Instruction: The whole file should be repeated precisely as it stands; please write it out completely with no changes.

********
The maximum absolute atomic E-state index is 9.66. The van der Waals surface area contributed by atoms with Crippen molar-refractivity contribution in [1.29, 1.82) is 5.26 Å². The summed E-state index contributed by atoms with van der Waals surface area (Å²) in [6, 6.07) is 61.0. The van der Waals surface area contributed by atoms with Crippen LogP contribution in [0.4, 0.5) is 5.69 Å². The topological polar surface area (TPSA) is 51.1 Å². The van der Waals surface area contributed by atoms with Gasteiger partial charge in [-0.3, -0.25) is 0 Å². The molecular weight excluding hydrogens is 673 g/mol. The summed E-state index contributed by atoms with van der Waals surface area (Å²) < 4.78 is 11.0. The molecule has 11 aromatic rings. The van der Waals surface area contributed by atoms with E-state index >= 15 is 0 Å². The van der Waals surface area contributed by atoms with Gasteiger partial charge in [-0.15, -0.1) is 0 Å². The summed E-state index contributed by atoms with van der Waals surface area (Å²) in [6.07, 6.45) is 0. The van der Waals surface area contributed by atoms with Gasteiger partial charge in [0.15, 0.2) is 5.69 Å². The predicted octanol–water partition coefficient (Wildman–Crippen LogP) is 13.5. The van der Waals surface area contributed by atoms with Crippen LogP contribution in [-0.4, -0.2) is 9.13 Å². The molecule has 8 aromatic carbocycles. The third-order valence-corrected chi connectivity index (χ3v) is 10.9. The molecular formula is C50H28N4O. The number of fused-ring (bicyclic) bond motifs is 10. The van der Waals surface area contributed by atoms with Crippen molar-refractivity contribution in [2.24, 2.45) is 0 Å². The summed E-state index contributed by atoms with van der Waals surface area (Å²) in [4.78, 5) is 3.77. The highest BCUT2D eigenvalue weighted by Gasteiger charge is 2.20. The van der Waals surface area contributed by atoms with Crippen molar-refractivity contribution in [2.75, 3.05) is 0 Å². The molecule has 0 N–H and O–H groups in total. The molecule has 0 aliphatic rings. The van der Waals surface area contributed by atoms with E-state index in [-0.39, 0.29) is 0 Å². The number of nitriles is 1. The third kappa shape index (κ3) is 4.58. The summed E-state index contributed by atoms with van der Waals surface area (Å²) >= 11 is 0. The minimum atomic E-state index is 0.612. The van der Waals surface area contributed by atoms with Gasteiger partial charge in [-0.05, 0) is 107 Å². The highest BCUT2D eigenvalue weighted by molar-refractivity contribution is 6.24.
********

The maximum absolute atomic E-state index is 9.66. The van der Waals surface area contributed by atoms with Crippen molar-refractivity contribution in [1.29, 1.82) is 5.26 Å². The summed E-state index contributed by atoms with van der Waals surface area (Å²) in [6, 6.07) is 61.0. The van der Waals surface area contributed by atoms with Crippen LogP contribution in [0.4, 0.5) is 5.69 Å². The topological polar surface area (TPSA) is 51.1 Å². The van der Waals surface area contributed by atoms with Gasteiger partial charge in [-0.3, -0.25) is 0 Å². The molecular weight excluding hydrogens is 673 g/mol. The summed E-state index contributed by atoms with van der Waals surface area (Å²) < 4.78 is 11.0. The molecule has 11 aromatic rings. The van der Waals surface area contributed by atoms with E-state index >= 15 is 0 Å². The van der Waals surface area contributed by atoms with Gasteiger partial charge in [-0.15, -0.1) is 0 Å². The summed E-state index contributed by atoms with van der Waals surface area (Å²) in [6.07, 6.45) is 0. The van der Waals surface area contributed by atoms with Gasteiger partial charge in [0.15, 0.2) is 5.69 Å². The predicted octanol–water partition coefficient (Wildman–Crippen LogP) is 13.5. The van der Waals surface area contributed by atoms with Crippen LogP contribution in [-0.4, -0.2) is 9.13 Å². The molecule has 8 aromatic carbocycles. The third-order valence-corrected chi connectivity index (χ3v) is 10.9. The molecular formula is C50H28N4O. The number of fused-ring (bicyclic) bond motifs is 10. The van der Waals surface area contributed by atoms with Crippen molar-refractivity contribution in [2.24, 2.45) is 0 Å². The summed E-state index contributed by atoms with van der Waals surface area (Å²) in [4.78, 5) is 3.77. The highest BCUT2D eigenvalue weighted by Gasteiger charge is 2.20. The van der Waals surface area contributed by atoms with Crippen molar-refractivity contribution in [2.75, 3.05) is 0 Å². The molecule has 0 N–H and O–H groups in total. The molecule has 0 aliphatic rings. The van der Waals surface area contributed by atoms with E-state index in [-0.39, 0.29) is 0 Å². The number of nitriles is 1. The third kappa shape index (κ3) is 4.58. The summed E-state index contributed by atoms with van der Waals surface area (Å²) >= 11 is 0. The minimum atomic E-state index is 0.612. The van der Waals surface area contributed by atoms with Gasteiger partial charge in [-0.05, 0) is 107 Å². The highest BCUT2D eigenvalue weighted by molar-refractivity contribution is 6.24.